Sikh Temple shooting: 7 dead, including gunman, in Wisconsin mass shooting

11:26 PM, Aug 5, 2012   |    comments
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At least seven people were killed Sunday, including the suspected gunman, when a man fired on worshipers at the Sikh Temple of Wisconsin in Oak Creek, police said. Three people, including a police officer, were injured and have been taken to a hospital.

Bradley Wentlandt, chief of the nearby Greenfield police department, said a police officer who arrived on the scene exchanged gunfire with the suspected gunman. The officer suffered multiple gunshot wounds, and the suspected gunman was "down at the scene and is presumed deceased," Wentlandt said.

He said the officer - a 20-year law enforcement veteran - is in surgery at a hospital. Police do not believe there is a second gunman involved, he said.

Police found four of the deceased inside the temple and three, including the gunman, outside.

Police received multiple 911 calls about the shooting at 10:25 a.m. CT, and the first officer on the scene engaged an active shooter outside the temple, said Wentlandt, who told reporters he was acting as spokesman for the Oak Creek police.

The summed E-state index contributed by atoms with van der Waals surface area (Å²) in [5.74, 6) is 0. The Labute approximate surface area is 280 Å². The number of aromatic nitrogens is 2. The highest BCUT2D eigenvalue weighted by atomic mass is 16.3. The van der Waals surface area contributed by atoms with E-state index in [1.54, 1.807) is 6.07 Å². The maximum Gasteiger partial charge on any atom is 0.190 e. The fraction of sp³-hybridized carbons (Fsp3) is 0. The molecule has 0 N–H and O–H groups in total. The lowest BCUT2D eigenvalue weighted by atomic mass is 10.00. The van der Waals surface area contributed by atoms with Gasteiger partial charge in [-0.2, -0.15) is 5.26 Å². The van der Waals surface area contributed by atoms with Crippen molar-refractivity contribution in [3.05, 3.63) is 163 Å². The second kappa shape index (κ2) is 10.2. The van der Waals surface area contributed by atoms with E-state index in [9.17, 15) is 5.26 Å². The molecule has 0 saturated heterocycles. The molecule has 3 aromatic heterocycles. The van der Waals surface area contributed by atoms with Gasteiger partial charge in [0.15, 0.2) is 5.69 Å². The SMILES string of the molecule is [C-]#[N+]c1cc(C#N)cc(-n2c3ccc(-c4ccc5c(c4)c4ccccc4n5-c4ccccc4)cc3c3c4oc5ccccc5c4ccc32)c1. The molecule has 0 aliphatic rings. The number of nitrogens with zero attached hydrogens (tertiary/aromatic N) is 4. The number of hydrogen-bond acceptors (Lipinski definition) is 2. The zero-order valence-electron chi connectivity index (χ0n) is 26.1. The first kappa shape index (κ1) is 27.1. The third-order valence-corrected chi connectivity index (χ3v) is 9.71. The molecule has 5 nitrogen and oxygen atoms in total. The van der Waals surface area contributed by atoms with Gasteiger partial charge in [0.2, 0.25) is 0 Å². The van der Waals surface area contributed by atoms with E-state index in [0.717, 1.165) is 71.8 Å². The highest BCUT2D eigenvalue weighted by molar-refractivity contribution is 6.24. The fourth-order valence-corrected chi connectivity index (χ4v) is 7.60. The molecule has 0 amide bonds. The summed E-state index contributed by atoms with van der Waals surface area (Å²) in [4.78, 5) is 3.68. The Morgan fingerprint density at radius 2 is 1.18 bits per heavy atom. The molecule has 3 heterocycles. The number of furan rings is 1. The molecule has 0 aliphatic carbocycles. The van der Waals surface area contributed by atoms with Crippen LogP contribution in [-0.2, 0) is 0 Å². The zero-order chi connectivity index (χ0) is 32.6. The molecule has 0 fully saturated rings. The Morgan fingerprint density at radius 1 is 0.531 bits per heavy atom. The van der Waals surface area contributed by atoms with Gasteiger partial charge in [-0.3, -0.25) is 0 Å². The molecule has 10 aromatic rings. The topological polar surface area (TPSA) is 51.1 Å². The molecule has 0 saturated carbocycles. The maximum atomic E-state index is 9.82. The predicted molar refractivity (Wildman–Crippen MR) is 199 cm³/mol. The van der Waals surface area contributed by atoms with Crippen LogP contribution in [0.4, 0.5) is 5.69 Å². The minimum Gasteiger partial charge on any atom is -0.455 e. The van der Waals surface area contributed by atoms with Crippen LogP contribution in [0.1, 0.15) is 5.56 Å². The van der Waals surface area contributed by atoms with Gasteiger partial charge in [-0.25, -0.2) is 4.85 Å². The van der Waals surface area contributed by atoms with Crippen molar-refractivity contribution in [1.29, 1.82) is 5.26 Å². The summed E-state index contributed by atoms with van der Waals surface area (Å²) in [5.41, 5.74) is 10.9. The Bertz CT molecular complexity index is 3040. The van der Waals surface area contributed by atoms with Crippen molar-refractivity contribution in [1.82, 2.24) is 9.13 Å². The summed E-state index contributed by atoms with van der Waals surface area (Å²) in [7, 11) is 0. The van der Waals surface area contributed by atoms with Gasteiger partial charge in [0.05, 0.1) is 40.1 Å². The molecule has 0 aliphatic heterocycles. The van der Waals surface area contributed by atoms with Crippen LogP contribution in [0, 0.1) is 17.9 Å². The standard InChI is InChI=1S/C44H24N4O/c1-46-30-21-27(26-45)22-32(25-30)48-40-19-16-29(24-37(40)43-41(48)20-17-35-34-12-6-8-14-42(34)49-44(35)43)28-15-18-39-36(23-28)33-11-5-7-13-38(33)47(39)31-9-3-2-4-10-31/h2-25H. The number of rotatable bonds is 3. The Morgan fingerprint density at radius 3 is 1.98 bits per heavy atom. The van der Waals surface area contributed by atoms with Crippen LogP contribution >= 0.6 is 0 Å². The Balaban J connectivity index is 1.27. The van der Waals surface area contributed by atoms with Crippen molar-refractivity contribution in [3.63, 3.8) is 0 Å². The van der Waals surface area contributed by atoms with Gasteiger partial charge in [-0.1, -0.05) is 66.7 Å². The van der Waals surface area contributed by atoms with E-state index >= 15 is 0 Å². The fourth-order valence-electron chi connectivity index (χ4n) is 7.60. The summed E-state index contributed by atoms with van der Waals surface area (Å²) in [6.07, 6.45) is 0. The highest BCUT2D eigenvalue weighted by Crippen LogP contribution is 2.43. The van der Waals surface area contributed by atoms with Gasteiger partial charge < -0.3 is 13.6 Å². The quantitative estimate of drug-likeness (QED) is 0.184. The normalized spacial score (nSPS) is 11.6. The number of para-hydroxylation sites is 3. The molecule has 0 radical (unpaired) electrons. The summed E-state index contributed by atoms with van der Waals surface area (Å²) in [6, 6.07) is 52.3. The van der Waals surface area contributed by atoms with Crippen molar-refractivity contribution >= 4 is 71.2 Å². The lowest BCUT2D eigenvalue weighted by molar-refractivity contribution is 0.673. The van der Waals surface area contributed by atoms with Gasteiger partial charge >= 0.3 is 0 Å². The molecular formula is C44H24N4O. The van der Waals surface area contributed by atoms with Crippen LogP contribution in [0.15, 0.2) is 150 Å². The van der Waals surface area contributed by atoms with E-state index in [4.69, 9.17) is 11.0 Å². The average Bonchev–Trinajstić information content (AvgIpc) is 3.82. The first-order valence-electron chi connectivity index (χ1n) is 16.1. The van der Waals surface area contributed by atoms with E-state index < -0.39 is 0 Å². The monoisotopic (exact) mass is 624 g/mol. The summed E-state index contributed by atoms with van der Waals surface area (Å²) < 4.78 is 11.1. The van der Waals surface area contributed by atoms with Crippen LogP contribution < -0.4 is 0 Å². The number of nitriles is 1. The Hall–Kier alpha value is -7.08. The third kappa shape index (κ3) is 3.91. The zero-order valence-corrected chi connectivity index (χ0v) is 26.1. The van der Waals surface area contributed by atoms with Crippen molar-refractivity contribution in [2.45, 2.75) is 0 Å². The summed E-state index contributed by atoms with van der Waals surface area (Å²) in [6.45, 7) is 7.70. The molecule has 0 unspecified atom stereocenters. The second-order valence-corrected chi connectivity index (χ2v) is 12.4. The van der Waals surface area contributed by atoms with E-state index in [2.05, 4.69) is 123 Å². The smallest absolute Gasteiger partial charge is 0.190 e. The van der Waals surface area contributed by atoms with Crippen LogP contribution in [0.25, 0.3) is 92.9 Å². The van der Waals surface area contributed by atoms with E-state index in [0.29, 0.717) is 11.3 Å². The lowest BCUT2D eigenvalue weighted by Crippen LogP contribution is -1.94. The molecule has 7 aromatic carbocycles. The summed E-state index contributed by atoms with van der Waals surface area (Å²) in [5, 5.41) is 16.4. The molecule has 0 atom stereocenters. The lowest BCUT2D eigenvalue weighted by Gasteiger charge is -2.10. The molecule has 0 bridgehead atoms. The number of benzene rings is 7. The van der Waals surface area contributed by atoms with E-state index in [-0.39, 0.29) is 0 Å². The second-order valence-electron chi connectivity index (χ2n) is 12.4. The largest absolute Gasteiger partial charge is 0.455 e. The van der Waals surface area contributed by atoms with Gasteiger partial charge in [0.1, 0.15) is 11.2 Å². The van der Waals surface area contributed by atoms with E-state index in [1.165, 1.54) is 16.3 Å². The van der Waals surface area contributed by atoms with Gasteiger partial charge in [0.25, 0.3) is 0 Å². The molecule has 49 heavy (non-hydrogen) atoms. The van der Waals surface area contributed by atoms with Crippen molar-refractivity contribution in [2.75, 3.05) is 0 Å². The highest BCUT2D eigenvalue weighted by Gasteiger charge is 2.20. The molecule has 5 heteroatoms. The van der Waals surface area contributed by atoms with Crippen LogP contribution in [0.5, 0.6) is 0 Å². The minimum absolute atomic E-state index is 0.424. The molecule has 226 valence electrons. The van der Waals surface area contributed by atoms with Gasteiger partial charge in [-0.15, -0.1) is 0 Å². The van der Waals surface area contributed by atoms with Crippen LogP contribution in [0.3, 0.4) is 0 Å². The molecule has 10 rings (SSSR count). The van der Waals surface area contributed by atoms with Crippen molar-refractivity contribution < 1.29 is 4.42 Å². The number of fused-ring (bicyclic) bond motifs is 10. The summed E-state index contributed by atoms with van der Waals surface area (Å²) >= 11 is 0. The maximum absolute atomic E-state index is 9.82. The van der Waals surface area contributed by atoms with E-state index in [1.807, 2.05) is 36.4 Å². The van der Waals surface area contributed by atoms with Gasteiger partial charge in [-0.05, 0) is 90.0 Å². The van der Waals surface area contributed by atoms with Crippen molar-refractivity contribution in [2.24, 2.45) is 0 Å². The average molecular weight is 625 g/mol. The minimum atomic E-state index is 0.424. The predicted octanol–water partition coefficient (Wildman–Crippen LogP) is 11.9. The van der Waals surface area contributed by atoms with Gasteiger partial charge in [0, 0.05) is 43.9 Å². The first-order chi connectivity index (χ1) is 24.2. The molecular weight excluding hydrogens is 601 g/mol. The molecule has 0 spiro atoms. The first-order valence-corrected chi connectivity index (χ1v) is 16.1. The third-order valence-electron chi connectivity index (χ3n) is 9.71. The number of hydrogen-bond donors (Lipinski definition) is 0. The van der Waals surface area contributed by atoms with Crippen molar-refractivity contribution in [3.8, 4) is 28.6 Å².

Members of the police SWAT team have begun removing the injured from the temple's prayer room, the MilwaukeeJournal-Sentinel reported. Among those shot was Satwant Kaleka, president of the temple, Wentlandt said.

Sikhism is a religion founded in the 15th century by Guru Nanak Dev in the Punjab region of what is now Pakistan. It is among the largest organized religions in the world, with more than 20 million Sikhs worldwide, most in India. About 500,000 live in the U.S.

Sikh rights groups have reported a rise in bias attacks since the Sept. 11, 2001, terrorist attacks. The Washington-based Sikh Coalition has reported more than 700 incidents in the U.S. since 9/11, which advocates blame on anti-Islamic sentiment. Sikhs don't practice the same religion as Muslims, but their long beards and turbans often cause them to be mistaken for Muslims, advocates say.

Observant Sikhs do not cut their hair; male followers often cover their heads with turbans - which are considered sacred - and refrain from shaving their beards.

Contributing: Natalie DiBlasio, William M. Welch and the Associated Press

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